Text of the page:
Her place is on the ground floor in a condominium building. On 14th, she took 10ml of Isodine. On 15th, plume covered all over Tokyo and the neighboring area. She left Kôriyama in the afternoon, as if following the plume, and arrived at Numazu(Shizuoka Prefecture)in a rain. As the highway was closed to traffic, she took the local way and the whole trip took as much as 15 hours. 

March 16 - April 4 
In Numazu 
She lived normally. When the second radioactive plume arrived on 21st, she did not go out as it was raining. 

April 5 - 23
She stayed in Inawashiro and Nasu, because her place in Fukushima was not in an habitable state and also Ko-riyama measured radiation rate as much as 2μSV. 

April 24 - September 
In Aizuwakamatsu
As she should / wanted to continue her work, she moved to Aizu, where contamination is much less. Radiation level there was about 0.14μ then. However, she drove to Tochigi or Senday everyday for her work. Though she never entered within 80KM area from the plant, she often passed by Ko-riyama or Fukushima. 

September - January 
Moved to Numazu 

January -- 
Moved to somewhere in west Japan (west to Osaka) 

She has been trying to avoid contaminated foods and water. 
She underwent urine testing at RIKEN on 21 and 22 February 2012. Neither Iodine or Cesium was detected, which detection limit is 0.073. 

July  2011 

She went to a hospital in Aizu. 
She had a throat ache, sputum and diarrhea, she lost weight and felt sick and tired, so she went to checkup in a hospital. a 5-mm tumor was found by an ultrasonic diagnosis. She hadn't discovered a lump herself. She also had a cytologic diagnosis. The amount of cells was insufficient, so the result came out as "indeterminable", but then the doctor told her there was no problem. When she expressed her worries about radiation, the doctor just laughed it away.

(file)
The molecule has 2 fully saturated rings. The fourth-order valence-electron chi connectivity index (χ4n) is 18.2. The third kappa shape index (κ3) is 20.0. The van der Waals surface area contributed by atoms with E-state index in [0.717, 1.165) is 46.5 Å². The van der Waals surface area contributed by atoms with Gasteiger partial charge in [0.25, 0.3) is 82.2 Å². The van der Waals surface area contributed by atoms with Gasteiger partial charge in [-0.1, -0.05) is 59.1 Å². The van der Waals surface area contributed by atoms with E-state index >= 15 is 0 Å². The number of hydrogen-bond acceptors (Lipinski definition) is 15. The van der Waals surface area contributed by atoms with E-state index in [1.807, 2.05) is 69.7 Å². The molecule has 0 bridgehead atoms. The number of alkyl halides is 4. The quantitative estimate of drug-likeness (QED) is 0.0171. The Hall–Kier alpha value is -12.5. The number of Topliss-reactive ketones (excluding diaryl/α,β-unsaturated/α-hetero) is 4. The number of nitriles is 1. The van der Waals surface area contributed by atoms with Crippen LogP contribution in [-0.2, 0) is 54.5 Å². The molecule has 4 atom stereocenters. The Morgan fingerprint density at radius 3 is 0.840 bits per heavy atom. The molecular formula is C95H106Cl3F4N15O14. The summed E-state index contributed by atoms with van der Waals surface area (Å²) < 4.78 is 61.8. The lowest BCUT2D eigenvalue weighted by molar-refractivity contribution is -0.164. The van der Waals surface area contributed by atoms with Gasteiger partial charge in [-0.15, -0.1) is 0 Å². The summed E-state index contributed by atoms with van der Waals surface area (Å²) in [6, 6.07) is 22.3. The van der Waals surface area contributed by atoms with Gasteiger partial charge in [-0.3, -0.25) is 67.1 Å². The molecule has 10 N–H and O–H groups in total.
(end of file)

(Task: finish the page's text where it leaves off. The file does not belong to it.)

December 2011 
She went to a clinic in Shizuoka 
She brought a referral form, and had an ultrasonic diagnosis and blood test.
The tumor has grown to 6 mm, but we can't receive a cytological diagnosis until it grows more than 7 mm. No abnormality was found by blood test. Doctor said to her that one or two examination per year is enough. 

April 2012
A group of evacuee including her organized an event, and offered a free ultrasonic diagnosis. she knew she had a lump, but as it was free, she went to have another test. A doctor explained to her that she got an irregular shape of lump, which are usually malignant, and recommended her a periodic examination. It was the first time she heard about the shape of lump. 

April 2012 
She had a colored ultrasonic diagnosis, blood test, cytological diagnosis, electrocardiogram and urinary examination at another clinic. 2 weeks later, she went to discuss her results with her doctor. "One doesn't die of thyroid cancer" said the doctor at first. 
She has had kind of predicted it from the result of ultrasonic diagnosis, so she was pretty prepared then. Her pulse was only 50, and she got an underactive thyroid function. She wondered what was a cause of disease, and there were many she could think of, but among them the most convincing to her was the stress of work and changes of her life. 
May  2nd 
She went to the clinic again. She had another cytological diagnosis to verify the result from the last diagnosis. According to the doctor, the result could be affirmed by staining the sample cells. She went to the clinic 2 weeks later to get informed of the diagnosis.  

May 3rd 
Third time to the clinic again. 
She had an uneasy feeling when she received a phone call from the clinic 4 days after the diagnosis, giving her an appointment to discuss her results, which was supposed to take 2 weeks. She was diagnosed with papillary thyroid cancer.
The 6 mm tumor appears on the right side of thyroid. 
The doctor told her about the diagnosis while showing the image of cytological diagnosis. Doctors with less experiences could have determined the tumor as benign, but her doctor was the one who specialized in treating persons affected by radiation, and did some study in Chernobyl as well. He also understood that she was from Fukushima, and radiation could give a health damage. 
I quoted her memo with only a few edit (for protecting privacy). This is all what i got, so please understand that I'm not able to answer any further questions. 

However, as it was written, she had 10ml of Isodine after the accident, left Ko-riyama quite quickly and also no abnormality in her thyroglobulin level is found. Considering all those facts, I should not prejudge but I can't help expecting that we are going to have a catastrophic health hazard caused by the accident. 

As for the Thyroid cancer, Dr. Shunich Yamashita, who calls himself as an leading authority, gives this lecture introduced below. According to him, thyroid cancer won't increase for the 3 years after the accident. Also, Thyroid cancer Association, an association that Dr. Yamashita chairs the director, issues a proclamation like this: 

Don't we need to rethink this situation? 

Courtesy : Shunichi Ono